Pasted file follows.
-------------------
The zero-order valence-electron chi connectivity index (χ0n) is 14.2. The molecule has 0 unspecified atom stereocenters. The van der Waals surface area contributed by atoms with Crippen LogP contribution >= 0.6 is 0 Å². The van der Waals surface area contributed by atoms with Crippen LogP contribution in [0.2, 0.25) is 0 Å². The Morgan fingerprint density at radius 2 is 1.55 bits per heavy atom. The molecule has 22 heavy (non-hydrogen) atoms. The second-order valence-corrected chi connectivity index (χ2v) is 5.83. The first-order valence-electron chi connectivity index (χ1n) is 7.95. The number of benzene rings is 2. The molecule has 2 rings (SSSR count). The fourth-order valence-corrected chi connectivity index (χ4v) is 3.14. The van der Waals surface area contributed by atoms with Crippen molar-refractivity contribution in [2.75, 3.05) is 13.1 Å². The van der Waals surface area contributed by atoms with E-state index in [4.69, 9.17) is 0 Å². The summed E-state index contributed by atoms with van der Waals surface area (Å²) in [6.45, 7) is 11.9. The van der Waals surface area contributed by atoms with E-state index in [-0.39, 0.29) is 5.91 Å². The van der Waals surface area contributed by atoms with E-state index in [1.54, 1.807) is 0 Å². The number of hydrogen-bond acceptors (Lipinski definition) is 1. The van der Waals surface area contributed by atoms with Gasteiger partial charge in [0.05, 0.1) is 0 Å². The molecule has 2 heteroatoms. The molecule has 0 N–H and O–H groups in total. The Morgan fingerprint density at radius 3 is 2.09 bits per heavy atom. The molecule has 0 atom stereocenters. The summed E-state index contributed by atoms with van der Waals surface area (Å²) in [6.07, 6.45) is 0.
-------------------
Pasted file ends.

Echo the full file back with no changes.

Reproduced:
The zero-order valence-electron chi connectivity index (χ0n) is 14.2. The molecule has 0 unspecified atom stereocenters. The van der Waals surface area contributed by atoms with Crippen LogP contribution >= 0.6 is 0 Å². The van der Waals surface area contributed by atoms with Crippen LogP contribution in [0.2, 0.25) is 0 Å². The Morgan fingerprint density at radius 2 is 1.55 bits per heavy atom. The molecule has 22 heavy (non-hydrogen) atoms. The second-order valence-corrected chi connectivity index (χ2v) is 5.83. The first-order valence-electron chi connectivity index (χ1n) is 7.95. The number of benzene rings is 2. The molecule has 2 rings (SSSR count). The fourth-order valence-corrected chi connectivity index (χ4v) is 3.14. The van der Waals surface area contributed by atoms with Crippen molar-refractivity contribution in [2.75, 3.05) is 13.1 Å². The van der Waals surface area contributed by atoms with E-state index in [4.69, 9.17) is 0 Å². The summed E-state index contributed by atoms with van der Waals surface area (Å²) in [6.45, 7) is 11.9. The van der Waals surface area contributed by atoms with E-state index in [-0.39, 0.29) is 5.91 Å². The van der Waals surface area contributed by atoms with E-state index in [1.54, 1.807) is 0 Å². The number of hydrogen-bond acceptors (Lipinski definition) is 1. The van der Waals surface area contributed by atoms with Gasteiger partial charge in [0.05, 0.1) is 0 Å². The molecule has 2 heteroatoms. The molecule has 0 N–H and O–H groups in total. The Morgan fingerprint density at radius 3 is 2.09 bits per heavy atom. The molecule has 0 atom stereocenters. The summed E-state index contributed by atoms with van der Waals surface area (Å²) in [6.07, 6.45) is 0.